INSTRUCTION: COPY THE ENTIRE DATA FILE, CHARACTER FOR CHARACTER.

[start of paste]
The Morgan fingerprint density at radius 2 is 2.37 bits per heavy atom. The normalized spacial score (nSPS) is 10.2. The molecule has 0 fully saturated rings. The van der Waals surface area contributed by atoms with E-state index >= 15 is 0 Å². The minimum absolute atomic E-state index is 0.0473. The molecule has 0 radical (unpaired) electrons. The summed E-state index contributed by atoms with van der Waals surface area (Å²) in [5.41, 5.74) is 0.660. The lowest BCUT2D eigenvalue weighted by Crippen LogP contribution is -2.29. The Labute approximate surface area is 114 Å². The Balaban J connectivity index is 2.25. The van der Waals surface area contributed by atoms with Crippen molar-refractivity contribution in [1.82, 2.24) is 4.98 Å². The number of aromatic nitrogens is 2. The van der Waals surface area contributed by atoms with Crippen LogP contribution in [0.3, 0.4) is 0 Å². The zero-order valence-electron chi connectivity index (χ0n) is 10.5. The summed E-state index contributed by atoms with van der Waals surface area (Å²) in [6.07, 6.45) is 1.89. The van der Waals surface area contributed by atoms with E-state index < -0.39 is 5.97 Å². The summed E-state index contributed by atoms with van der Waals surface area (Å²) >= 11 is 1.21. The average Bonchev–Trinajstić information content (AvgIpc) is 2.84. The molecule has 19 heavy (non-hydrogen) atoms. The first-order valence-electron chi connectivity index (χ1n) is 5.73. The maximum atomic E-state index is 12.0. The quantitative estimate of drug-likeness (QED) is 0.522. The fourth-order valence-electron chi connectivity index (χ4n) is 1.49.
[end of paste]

The Morgan fingerprint density at radius 2 is 2.37 bits per heavy atom. The normalized spacial score (nSPS) is 10.2. The molecule has 0 fully saturated rings. The van der Waals surface area contributed by atoms with E-state index >= 15 is 0 Å². The minimum absolute atomic E-state index is 0.0473. The molecule has 0 radical (unpaired) electrons. The summed E-state index contributed by atoms with van der Waals surface area (Å²) in [5.41, 5.74) is 0.660. The lowest BCUT2D eigenvalue weighted by Crippen LogP contribution is -2.29. The Labute approximate surface area is 114 Å². The Balaban J connectivity index is 2.25. The van der Waals surface area contributed by atoms with Crippen molar-refractivity contribution in [1.82, 2.24) is 4.98 Å². The number of aromatic nitrogens is 2. The van der Waals surface area contributed by atoms with Crippen LogP contribution in [0.3, 0.4) is 0 Å². The zero-order valence-electron chi connectivity index (χ0n) is 10.5. The summed E-state index contributed by atoms with van der Waals surface area (Å²) in [6.07, 6.45) is 1.89. The van der Waals surface area contributed by atoms with E-state index < -0.39 is 5.97 Å². The summed E-state index contributed by atoms with van der Waals surface area (Å²) >= 11 is 1.21. The average Bonchev–Trinajstić information content (AvgIpc) is 2.84. The molecule has 19 heavy (non-hydrogen) atoms. The first-order valence-electron chi connectivity index (χ1n) is 5.73. The maximum atomic E-state index is 12.0. The quantitative estimate of drug-likeness (QED) is 0.522. The fourth-order valence-electron chi connectivity index (χ4n) is 1.49.